Minuet Charron is a dancer and choreographer who expresses her art with an array of styles from ballet to hip hop. She recently attended a Choreography Intensive and has graciously sent us an update to share her experiences there. For more about Minuet, visit her website or follow her on Instagram.
"In July, I spent ten days in Dayton, Ohio, at Regional Dance America’s National Choreography Intensive (NCI) as an emerging choreographer. This annual intensive is catered to the creative development and practice of emerging and established choreographers, while it offers a stream for dancers to train and learn movement from the choreographers. I enjoyed lectures covering the foundations of music history and workshops in choreography and how to create and play with movement.
A great portion of the program was Pablo, director of music, teaching us about music and how that relates to dance. I learned random history tidbits, a few musical terms that kind of sound funny to me (polyphony for one), and communal speculations of what it really means to be an artist who creates art.
Every day, we had a specific assignment, commonly associated with the musical era we had covered that morning. Some days there were restrictions of the movement (e.g. only standing, only gesture phrases), others had specific goals (use of cannons, choosing a theme, partner work), and some gave us specific music pieces/genres to use. Afterward, we’d have about an hour and a half with a new group of dancers each day to create. At the end of each day, the dancers showcased all the choreographers’ pieces and then we sat down with the directors to speak about how the process went.
I think one of the greatest elements of the intensive was that we were just there to play. And I don’t mean that in a lazy, not doing any work kind of way, I mean it in a curious, freeing, creative type of way! There was no weight of perfection on creations. They weren’t expected to be finished nor cleaned from top to bottom. The purpose was to try things and to experiment. And it truly was a laboratory for us choreographers. Even when there was a dance I’d choreographed that I thought happened to be lackluster or wasn’t anything like my other work, I still felt satisfied that I did something new … either out of my element, out of my comfort zone, or something I never thought that I would do myself. I think that’s super cool.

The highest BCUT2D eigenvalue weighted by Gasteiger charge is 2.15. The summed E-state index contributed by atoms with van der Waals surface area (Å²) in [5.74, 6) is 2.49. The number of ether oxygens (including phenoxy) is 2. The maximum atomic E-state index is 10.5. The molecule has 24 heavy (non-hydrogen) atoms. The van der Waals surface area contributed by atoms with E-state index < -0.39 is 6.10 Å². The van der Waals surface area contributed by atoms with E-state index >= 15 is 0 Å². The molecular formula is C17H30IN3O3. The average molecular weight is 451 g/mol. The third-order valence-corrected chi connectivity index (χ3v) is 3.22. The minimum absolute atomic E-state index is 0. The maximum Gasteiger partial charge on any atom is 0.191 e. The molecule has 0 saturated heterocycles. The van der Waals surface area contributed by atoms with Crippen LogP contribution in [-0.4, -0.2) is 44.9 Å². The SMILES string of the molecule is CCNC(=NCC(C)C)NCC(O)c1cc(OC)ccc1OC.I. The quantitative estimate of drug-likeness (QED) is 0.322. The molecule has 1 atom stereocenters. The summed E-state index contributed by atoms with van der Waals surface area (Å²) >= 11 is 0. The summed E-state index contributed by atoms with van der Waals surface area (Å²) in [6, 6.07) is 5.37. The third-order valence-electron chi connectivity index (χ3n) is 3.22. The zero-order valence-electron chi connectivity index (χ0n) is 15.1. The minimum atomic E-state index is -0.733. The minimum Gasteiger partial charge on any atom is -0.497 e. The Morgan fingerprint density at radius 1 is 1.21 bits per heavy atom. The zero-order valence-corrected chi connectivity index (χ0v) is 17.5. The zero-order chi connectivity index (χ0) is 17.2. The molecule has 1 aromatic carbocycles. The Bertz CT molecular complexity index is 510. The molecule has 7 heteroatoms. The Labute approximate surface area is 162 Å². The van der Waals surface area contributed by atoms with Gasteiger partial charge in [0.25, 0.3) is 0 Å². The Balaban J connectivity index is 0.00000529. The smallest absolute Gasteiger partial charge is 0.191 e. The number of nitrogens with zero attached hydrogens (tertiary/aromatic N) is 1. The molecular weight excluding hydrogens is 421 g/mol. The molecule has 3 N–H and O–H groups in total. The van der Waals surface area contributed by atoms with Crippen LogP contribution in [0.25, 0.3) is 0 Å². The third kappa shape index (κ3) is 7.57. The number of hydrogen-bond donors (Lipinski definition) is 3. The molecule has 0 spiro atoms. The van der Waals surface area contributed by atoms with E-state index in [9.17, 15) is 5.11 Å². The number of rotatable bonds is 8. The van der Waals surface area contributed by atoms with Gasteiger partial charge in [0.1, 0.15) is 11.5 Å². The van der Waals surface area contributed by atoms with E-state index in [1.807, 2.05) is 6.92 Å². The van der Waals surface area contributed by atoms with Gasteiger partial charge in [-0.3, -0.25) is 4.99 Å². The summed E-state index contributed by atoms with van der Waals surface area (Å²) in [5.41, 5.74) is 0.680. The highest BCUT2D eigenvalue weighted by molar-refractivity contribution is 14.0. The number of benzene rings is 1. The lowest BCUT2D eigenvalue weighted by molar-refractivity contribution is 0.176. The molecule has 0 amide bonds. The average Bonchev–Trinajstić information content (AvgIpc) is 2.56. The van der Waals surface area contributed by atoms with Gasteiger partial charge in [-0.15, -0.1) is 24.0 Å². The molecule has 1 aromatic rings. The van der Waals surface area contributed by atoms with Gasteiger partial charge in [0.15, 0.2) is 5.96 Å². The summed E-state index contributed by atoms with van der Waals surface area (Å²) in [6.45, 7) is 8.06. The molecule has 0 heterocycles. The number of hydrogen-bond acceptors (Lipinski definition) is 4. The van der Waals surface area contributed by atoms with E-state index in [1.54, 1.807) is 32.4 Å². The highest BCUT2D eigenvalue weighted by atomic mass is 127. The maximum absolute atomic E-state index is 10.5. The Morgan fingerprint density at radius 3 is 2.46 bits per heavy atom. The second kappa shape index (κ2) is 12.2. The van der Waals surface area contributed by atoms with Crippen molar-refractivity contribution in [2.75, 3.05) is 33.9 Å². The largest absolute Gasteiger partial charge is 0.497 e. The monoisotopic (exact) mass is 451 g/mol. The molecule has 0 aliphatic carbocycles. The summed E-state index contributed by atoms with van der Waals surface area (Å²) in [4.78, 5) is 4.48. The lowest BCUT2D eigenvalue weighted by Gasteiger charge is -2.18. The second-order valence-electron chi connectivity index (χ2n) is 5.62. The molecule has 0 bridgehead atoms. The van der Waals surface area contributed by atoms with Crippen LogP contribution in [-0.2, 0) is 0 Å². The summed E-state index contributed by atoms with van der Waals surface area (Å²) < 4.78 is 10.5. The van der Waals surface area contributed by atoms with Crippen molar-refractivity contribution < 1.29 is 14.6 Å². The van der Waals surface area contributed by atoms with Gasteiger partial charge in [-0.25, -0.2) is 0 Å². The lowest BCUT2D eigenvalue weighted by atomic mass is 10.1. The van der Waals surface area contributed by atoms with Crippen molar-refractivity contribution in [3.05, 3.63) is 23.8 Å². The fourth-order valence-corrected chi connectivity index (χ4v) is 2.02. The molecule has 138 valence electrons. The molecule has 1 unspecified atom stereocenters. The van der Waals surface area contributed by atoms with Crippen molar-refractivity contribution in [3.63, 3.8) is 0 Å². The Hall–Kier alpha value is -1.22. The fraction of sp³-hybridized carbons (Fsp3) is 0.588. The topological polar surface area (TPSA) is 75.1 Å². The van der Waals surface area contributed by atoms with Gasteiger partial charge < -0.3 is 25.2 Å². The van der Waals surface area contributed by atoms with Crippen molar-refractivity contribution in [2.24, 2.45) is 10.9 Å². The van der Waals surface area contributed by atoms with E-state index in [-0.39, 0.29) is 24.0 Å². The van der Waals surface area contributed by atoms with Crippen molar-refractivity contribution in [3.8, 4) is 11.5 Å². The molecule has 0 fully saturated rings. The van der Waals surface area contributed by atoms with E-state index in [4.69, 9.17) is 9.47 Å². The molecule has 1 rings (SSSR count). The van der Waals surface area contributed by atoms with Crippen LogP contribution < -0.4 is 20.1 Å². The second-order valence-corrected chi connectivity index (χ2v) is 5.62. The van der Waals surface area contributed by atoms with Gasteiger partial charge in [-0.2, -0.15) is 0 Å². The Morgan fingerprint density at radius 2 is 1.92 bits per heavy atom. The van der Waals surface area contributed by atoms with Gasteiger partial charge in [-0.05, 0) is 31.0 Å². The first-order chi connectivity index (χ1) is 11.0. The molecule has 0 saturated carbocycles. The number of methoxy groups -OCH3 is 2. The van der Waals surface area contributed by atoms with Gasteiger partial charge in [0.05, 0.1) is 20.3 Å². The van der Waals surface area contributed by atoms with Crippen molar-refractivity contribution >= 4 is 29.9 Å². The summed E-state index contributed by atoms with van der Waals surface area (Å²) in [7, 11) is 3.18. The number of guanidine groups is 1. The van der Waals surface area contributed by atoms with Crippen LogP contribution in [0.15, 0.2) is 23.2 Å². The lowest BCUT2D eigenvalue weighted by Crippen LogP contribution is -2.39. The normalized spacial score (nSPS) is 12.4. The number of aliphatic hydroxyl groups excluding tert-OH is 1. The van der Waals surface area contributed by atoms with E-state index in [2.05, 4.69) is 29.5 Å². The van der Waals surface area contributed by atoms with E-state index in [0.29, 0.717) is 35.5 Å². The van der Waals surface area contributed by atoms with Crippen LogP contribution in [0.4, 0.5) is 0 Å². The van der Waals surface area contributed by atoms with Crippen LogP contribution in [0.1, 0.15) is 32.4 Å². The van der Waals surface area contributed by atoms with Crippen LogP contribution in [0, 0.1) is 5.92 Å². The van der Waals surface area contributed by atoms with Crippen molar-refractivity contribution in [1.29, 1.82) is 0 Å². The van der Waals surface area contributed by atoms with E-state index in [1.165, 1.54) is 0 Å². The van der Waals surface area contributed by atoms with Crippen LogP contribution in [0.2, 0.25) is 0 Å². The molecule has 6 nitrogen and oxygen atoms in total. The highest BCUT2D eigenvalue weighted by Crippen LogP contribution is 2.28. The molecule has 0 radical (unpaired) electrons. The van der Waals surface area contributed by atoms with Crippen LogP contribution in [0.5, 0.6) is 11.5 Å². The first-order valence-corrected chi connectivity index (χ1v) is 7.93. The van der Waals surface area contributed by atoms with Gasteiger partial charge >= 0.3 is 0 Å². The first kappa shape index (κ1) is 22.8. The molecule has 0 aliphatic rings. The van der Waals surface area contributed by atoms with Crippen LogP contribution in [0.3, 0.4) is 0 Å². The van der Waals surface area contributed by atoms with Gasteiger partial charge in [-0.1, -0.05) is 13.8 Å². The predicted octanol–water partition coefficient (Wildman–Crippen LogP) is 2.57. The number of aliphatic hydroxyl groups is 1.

There were twelve emerging choreographers (including myself) and I have never felt so connected to a group of humans in such a short amount of time. Many of them I felt as if I’d known my whole life. Perhaps it had something to do with being in a room of like-minded individuals, all very different people when you look at our personalities, likes and dislikes, but our passion and our creativity is what brought us together. Not a moment was boring with my fellow choreographers; when we had spare time, we created random phrases, improvised for hours, gave each other little improv tasks, and one day we made our own t-shirts just for the fun of it.
Penny, the director of choreographer, highly encouraged us to come into each dance rehearsal with little to no material pre-made. That was hard for me. Coming in, not unprepared, but not already set in exactly what was going to happen in the studio. She spoke about choreographing and the magic of creation happening in the studio with the dancers, not just assigning the steps and counts you wrote in your notebook to them. It was about trusting your creativity and leadership skills, trusting that you knew what you were doing and didn’t have to rely on over preparation. And then, allowing the dancers to influence the movement. One thing Penny said that specifically stuck with me was, “You’ve spent your entire life training to dance the way you do. You can’t expect someone else, who has been training their entire lives to dance the way they do, to be able to move like you.” Which is to say, utilize the dancers and their bodies, talents, and styles to your advantage … give them your vision and leadership, while allowing their own interpretation. As a choreographer, I learned that it’s not about connecting steps together in an eight count but directing bodies in space to create my own story. And to trust my ability as a choreographer along with trusting my dancers’ abilities.
I learned a lot from my peers. Which, I believe, is a unique experience. I feel special to have had such amazing dancers alongside me at the NCI. One of the most educational parts was conversing about our choreographic processes. I’ve never been in a room full of choreographers before, and I’ve always been so curious about how other people create. It’s truly something that cannot be taught. Sure, creativity can be practiced, honed, guided even. But I don’t think you can teach someone to be creative. It was interesting talking to others who struggled with aspects of choreography I felt comfortable with and vice versa. And it was amazing to see the growth and changes that occurred in each of us in only a week and a half.
Overall, my experience heightened my interest in choreography, and solidified my heart’s need to create art – specifically in dance. A big thank you to NSTT for supporting my choreographic studies this summer!"
To see a video of Minuet's incredible choreography, click here!